Changes to the structuring of the Independent and Evening Standard will mean redundancies and pooled resources, but heavy investment in a new TV station could create opportunities for wannabe broadcasters.
The circulation of both the Independent and the Independent on Sunday papers is at the bottom of daily and weekend ABC circulation lists and even after a relaunch which gave the website and paper a much-needed facelift, the titles have continued to struggle.
While that ship seems to have hit an iceberg and is slowly going under, the London Evening Standard is happily cruising along as a self-funding title (impressive for a free paper) and the i has done so well it could almost be described as miraculous.
While owners the Lebedevs pride themselves on the papers’ quality journalism, the newspaper business is such that inevitably difficult decisions need to be made of cutting a part to save the whole.
Rumours and whispers of a merge between the two papers have floated around blogs and Twitter for months, but the news finally arrived in the form of a memo delivered to all staff earlier this week.
The memo, written by managing director Andrew Mullins, was quickly put up by Media Guardian and Guido Fawkes. It highlights the need for restructuring and a ‘radical and transformational’ new way of working.
However, tucked away at the bottom is the news that there will be redundancies. Media Guardian report that the number of jobs to go could be as high as 20.
It’s a big set of changes (not all of them pleasant for those who will now be fighting for their jobs) but the one that has caught the eye of this Wannabe is the news of a TV studio in the soon to be shared offices.
Alexander Lebedev, the owner of IPL and ESL, recently won a local TV licence from OFCOM for London Live TV.
Details of the station have now been made public. The new Evening Standard-backed channel will initially offer an 18-hour-a-day service covering news, current affairs, entertainment, weather and sport.
As the memo states: “The London TV licence provides us with great opportunities and improved prospects for the core print and digital businesses but it will require significant investment for three to four years”.
It’s a bold move but one that could offer a significant payoff. With the digital news world booming and papers in decline, there is a desperate need for papers to make their online operation as engaging as possible. The best way of doing this is to add multimedia content – the Guardian and the Times have already shown that video content and infographics can give your website a big boost.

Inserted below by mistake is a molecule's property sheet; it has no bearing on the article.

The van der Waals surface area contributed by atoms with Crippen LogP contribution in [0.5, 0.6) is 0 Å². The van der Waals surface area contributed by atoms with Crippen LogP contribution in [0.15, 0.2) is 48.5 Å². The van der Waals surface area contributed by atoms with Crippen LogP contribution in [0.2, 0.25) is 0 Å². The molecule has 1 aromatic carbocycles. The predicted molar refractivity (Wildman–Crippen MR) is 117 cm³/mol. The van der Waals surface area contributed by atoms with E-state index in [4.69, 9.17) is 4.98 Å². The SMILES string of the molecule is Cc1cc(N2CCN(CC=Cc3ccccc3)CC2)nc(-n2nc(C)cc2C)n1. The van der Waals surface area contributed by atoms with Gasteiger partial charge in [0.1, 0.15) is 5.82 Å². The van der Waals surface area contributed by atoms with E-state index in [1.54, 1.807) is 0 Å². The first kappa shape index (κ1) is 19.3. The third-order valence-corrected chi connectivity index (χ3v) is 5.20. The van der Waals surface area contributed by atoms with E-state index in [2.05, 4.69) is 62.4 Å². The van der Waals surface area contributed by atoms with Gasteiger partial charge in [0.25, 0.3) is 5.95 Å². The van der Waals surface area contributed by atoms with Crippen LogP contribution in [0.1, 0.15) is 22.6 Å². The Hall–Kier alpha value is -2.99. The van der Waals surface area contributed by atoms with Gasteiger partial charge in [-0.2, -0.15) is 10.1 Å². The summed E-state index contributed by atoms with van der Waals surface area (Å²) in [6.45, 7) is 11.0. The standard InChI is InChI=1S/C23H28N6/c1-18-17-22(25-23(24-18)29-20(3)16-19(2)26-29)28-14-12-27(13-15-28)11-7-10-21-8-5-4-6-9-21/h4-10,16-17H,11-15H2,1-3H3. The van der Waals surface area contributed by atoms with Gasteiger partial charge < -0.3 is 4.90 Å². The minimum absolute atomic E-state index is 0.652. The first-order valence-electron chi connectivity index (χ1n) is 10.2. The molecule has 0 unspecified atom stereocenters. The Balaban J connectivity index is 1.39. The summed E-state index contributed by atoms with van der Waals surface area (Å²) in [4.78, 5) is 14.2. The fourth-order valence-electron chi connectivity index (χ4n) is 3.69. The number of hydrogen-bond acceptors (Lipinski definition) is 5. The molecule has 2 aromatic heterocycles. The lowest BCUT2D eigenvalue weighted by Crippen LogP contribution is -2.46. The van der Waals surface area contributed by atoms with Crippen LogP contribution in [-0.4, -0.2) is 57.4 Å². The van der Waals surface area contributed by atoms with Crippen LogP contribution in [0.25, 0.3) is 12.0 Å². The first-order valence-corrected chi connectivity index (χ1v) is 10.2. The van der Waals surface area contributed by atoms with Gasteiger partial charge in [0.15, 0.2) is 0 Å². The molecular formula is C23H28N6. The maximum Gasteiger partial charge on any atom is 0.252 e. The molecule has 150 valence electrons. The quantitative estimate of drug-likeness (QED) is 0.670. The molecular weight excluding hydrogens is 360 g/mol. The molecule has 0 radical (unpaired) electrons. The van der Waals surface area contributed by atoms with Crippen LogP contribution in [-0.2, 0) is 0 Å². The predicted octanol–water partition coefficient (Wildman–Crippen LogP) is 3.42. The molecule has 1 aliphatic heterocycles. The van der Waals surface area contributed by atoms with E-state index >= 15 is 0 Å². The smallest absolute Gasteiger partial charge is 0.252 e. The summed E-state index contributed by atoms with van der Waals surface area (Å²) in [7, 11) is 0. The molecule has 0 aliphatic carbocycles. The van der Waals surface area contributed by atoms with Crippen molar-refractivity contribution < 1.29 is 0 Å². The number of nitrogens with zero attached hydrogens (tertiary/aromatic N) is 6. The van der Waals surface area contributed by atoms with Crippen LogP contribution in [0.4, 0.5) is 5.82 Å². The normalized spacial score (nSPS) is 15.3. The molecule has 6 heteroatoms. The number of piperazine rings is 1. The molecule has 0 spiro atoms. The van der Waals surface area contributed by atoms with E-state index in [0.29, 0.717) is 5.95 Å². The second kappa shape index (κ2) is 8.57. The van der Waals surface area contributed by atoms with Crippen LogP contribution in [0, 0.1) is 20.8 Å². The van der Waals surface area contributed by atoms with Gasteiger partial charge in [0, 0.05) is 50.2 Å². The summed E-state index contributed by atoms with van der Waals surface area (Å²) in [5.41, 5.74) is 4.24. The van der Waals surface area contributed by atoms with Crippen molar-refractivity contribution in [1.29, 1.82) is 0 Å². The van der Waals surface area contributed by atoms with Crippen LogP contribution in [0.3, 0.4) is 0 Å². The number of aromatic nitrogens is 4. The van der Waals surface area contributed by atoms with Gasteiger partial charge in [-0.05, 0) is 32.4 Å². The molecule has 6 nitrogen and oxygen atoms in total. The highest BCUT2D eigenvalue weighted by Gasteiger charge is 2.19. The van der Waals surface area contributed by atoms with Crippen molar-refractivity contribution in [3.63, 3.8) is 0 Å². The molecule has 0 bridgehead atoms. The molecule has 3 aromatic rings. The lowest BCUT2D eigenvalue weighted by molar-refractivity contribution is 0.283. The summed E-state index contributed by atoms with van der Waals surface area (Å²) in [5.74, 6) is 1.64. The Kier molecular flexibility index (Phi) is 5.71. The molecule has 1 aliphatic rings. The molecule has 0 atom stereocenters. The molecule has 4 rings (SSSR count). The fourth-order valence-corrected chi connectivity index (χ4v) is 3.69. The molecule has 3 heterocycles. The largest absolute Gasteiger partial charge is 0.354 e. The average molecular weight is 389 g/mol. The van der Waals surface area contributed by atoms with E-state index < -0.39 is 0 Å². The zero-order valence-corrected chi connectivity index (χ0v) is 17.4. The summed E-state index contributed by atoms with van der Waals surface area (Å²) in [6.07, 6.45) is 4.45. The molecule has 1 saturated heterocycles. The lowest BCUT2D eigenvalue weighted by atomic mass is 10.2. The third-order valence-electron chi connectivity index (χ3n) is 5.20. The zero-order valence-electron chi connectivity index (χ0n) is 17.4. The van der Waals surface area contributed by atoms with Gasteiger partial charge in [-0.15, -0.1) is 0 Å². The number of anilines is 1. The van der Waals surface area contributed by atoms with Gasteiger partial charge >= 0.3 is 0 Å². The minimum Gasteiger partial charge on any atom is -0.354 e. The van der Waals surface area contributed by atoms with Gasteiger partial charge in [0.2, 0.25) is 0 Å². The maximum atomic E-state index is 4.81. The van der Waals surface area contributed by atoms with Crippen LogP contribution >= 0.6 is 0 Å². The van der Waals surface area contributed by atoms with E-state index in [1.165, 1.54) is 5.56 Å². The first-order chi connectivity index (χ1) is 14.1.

So, for wannabe broadcasters, could the restructuring of the papers be a ‘one door closes and another opens’ situation?
It seems that way.
Speaking to an Independent insider, the job prospects at the offices are soon to expand: “There are definitely going to be opportunities for people with broadcast experience and even student journalists who have taken broadcast modules.
“That’ll all be there but it will be at the expense of other people.”
It’s always a sad day when good writers and subs are given their P45s, but it could mean work for those who can and will work in the new structure.
News is becoming more and more reliant on creating multimedia content and those with the skills to do that are going to see that – if more papers follow the Indy/Standard – jobs are going to become more readily available.
Hacks like me who may not have taken an NCTJ route but have learned to report for print, online and video could be welcomed into offices: if cutting costs is a priority then hire those you won’t have to train to work cross-media.
I am trying to let a sense of schadenfreude slip into my writing here at the expense of those now working harder for their jobs, but the prospect is certainly exciting. Opportunities for wannabes trying to get into TV are limited as they are, but if we are willing to work in different media, happily swapping between writing copy and editing video, then our prospects are looking much brighter.
What do you think about the changes? Are you a broadcaster? Should more papers try incorporating multimedia? Let us know what you think! Comment below or tweet us @WannabeHacks
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After finishing my stint in student media, I couldn’t help but look